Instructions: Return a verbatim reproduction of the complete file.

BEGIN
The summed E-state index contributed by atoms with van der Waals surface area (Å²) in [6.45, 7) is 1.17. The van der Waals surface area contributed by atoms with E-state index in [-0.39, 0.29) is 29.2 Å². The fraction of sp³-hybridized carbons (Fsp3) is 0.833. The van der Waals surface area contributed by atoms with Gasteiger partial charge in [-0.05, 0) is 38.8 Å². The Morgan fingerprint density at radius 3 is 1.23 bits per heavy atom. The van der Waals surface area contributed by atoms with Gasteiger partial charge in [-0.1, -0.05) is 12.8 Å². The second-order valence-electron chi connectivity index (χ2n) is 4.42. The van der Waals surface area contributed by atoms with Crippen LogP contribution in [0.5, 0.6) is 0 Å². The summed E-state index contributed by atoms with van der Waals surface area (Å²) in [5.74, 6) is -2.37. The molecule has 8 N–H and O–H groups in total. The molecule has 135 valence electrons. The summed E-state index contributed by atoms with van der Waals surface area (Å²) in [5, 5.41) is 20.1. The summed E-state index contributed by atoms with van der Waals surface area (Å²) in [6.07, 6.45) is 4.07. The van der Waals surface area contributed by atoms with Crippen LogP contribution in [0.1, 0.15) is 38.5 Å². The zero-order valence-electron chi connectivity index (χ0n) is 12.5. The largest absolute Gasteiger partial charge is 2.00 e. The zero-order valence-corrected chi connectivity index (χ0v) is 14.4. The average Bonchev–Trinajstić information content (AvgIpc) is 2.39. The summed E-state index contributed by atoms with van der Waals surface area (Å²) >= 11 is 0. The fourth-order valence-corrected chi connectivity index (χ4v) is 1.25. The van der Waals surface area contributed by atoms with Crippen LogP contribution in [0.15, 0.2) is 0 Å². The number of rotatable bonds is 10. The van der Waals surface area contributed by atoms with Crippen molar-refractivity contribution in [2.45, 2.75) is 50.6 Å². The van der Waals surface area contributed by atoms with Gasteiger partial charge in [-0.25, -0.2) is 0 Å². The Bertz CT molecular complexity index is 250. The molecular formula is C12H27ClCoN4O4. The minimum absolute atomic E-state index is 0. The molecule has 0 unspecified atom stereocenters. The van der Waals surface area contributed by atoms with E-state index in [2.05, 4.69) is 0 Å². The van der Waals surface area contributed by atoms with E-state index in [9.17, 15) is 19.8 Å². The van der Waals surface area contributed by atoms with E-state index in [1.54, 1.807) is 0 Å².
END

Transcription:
The summed E-state index contributed by atoms with van der Waals surface area (Å²) in [6.45, 7) is 1.17. The van der Waals surface area contributed by atoms with E-state index in [-0.39, 0.29) is 29.2 Å². The fraction of sp³-hybridized carbons (Fsp3) is 0.833. The van der Waals surface area contributed by atoms with Gasteiger partial charge in [-0.05, 0) is 38.8 Å². The Morgan fingerprint density at radius 3 is 1.23 bits per heavy atom. The van der Waals surface area contributed by atoms with Gasteiger partial charge in [-0.1, -0.05) is 12.8 Å². The second-order valence-electron chi connectivity index (χ2n) is 4.42. The van der Waals surface area contributed by atoms with Crippen LogP contribution in [0.5, 0.6) is 0 Å². The summed E-state index contributed by atoms with van der Waals surface area (Å²) in [5.74, 6) is -2.37. The molecule has 8 N–H and O–H groups in total. The molecule has 135 valence electrons. The summed E-state index contributed by atoms with van der Waals surface area (Å²) in [5, 5.41) is 20.1. The summed E-state index contributed by atoms with van der Waals surface area (Å²) in [6.07, 6.45) is 4.07. The van der Waals surface area contributed by atoms with Crippen LogP contribution in [0.1, 0.15) is 38.5 Å². The zero-order valence-electron chi connectivity index (χ0n) is 12.5. The largest absolute Gasteiger partial charge is 2.00 e. The zero-order valence-corrected chi connectivity index (χ0v) is 14.4. The average Bonchev–Trinajstić information content (AvgIpc) is 2.39. The summed E-state index contributed by atoms with van der Waals surface area (Å²) >= 11 is 0. The fourth-order valence-corrected chi connectivity index (χ4v) is 1.25. The van der Waals surface area contributed by atoms with Crippen LogP contribution in [0.15, 0.2) is 0 Å². The number of rotatable bonds is 10. The van der Waals surface area contributed by atoms with Crippen molar-refractivity contribution in [2.45, 2.75) is 50.6 Å². The van der Waals surface area contributed by atoms with Gasteiger partial charge in [-0.25, -0.2) is 0 Å². The Bertz CT molecular complexity index is 250. The molecular formula is C12H27ClCoN4O4. The minimum absolute atomic E-state index is 0. The molecule has 0 unspecified atom stereocenters. The van der Waals surface area contributed by atoms with E-state index in [2.05, 4.69) is 0 Å². The van der Waals surface area contributed by atoms with E-state index in [9.17, 15) is 19.8 Å². The van der Waals surface area contributed by atoms with E-state index in [1.54, 1.807) is 0 Å².